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Open Spaces
3:30 pm
Fri August 17, 2012

Many Women Say Family Responsibilities Keep Them From Public Office

Wyoming’s primary elections are Tuesday, and there are more than three times as many male candidates on the ballot for the state legislature as females. That’s because many women find that serving in office, while also holding down a job and raising a family, is just too difficult. Wyoming Public Radio’s Willow Belden reports.

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Open Spaces
3:24 pm
Fri August 17, 2012

Drought Stunted Hay Crop Takes Heavy Toll On Ranchers

The drought this season has taken its toll on farmers growing hay. The U-S Department of Agriculture is predicting that Wyoming’s hay crop this year will be the worst since the Dust Bowl days of the 1930s. Platte County Extension Agent Dallas Mount joins us now to talk about that. He tells Wyoming Public Radio’s Willow Belden the situation is ALREADY very bad.

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Open Spaces
3:12 pm
Fri August 17, 2012

Wildfires Are Impacting Wyoming Wildlife

We’re joined now by Tom Ryder with the Game and Fish Department. He’s here to talk about the how wildlife are affected by the wildfires that have burned this season. He tells Wyoming Public Radio’s Willow Belden that, when fires break out, some animals tend to suffer, while others actually benefit in the long run.

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News
3:12 pm
Wed August 15, 2012

Drought-induced hay shortage drives up prices

The USDA is predicting that this year’s hay crop will be the worst in decades because of the drought.

Platte County Extension Agent Dallas Mount says most Wyoming hay farmers are producing only half as much hay as usual, and some are producing none at all. He says that’s driving up prices.

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Elections
6:31 pm
Tue August 14, 2012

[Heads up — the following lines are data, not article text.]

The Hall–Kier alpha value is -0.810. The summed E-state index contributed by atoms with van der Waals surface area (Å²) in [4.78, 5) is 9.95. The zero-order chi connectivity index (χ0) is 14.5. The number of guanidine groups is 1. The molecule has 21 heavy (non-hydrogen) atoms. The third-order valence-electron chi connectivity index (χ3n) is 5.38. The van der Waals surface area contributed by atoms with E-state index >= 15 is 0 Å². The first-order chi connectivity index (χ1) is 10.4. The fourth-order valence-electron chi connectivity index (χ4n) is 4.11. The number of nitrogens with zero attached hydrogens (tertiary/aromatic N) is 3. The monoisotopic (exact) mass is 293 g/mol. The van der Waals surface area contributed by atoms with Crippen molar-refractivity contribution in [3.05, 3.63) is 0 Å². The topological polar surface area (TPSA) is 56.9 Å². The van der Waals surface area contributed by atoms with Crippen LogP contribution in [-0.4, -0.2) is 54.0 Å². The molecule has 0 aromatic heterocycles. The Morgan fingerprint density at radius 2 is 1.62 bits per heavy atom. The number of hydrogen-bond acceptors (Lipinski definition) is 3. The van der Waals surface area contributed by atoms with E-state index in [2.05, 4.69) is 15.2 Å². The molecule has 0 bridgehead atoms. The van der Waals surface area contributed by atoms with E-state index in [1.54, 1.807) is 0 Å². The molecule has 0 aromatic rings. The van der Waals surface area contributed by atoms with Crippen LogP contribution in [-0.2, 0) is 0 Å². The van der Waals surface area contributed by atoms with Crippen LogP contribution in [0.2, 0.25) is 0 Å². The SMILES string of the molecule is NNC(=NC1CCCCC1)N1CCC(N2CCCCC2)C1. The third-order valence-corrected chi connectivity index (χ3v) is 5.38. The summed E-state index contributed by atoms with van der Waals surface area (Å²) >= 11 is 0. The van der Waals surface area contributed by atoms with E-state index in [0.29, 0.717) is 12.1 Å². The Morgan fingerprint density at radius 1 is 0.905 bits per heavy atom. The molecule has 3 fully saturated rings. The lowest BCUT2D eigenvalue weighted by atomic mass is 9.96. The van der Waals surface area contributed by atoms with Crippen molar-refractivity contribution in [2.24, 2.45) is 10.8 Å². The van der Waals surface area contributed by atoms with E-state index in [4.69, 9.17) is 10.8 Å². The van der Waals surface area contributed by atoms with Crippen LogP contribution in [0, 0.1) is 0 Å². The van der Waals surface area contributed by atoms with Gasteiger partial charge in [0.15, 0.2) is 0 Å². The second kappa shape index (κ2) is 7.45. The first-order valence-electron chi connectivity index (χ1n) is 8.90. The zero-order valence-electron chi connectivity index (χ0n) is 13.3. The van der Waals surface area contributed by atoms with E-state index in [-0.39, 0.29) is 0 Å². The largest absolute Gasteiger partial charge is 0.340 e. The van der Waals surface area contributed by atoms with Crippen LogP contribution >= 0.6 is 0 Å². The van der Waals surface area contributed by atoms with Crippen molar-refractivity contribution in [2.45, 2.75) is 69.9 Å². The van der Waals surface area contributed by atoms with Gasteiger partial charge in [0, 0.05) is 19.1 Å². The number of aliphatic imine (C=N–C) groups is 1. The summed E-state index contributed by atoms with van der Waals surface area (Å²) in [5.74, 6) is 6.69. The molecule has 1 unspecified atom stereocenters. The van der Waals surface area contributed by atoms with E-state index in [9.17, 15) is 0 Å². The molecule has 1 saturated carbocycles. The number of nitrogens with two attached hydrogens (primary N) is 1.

Bleming, a soldier of fortune from Lusk, seeks Barrasso’s seat

Sen. John Barrasso faces two Republican opponents in next week’s primary election. One of them is Thomas Bleming of Lusk.

Bleming is a former soldier of fortune and says what most sets him apart from the incumbent is that he opposes the Patriot Act, which Barrasso voted for.

Bleming says to balance the federal government, he would make sweeping cuts.

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US Senate
5:56 am
Mon August 13, 2012

Democrat Tim Chesnut vies for Barrasso’s seat

Two Democrats are running for the chance to replace U.S. Senator John Barrasso this election season.  One of those Democrats is Albany County Commissioner Tim Chestnut. 

  Chesnut says he has a number of ideas for balancing the federal budget, starting with cutting funding for the military by ten percent.

  “I think we need to stop all the wars and bring the guys home, especially the most costly and longest war we’ve been in – that’s the war on drugs,” Chesnut said. “I think raising taxes and cutting programs are all on the table.”

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Sage Grouse
5:53 am
Mon August 13, 2012

Research shows recreators disturb eagle nests

New research suggests that golden eagles may be more disturbed by people recreating near their nests than by energy development.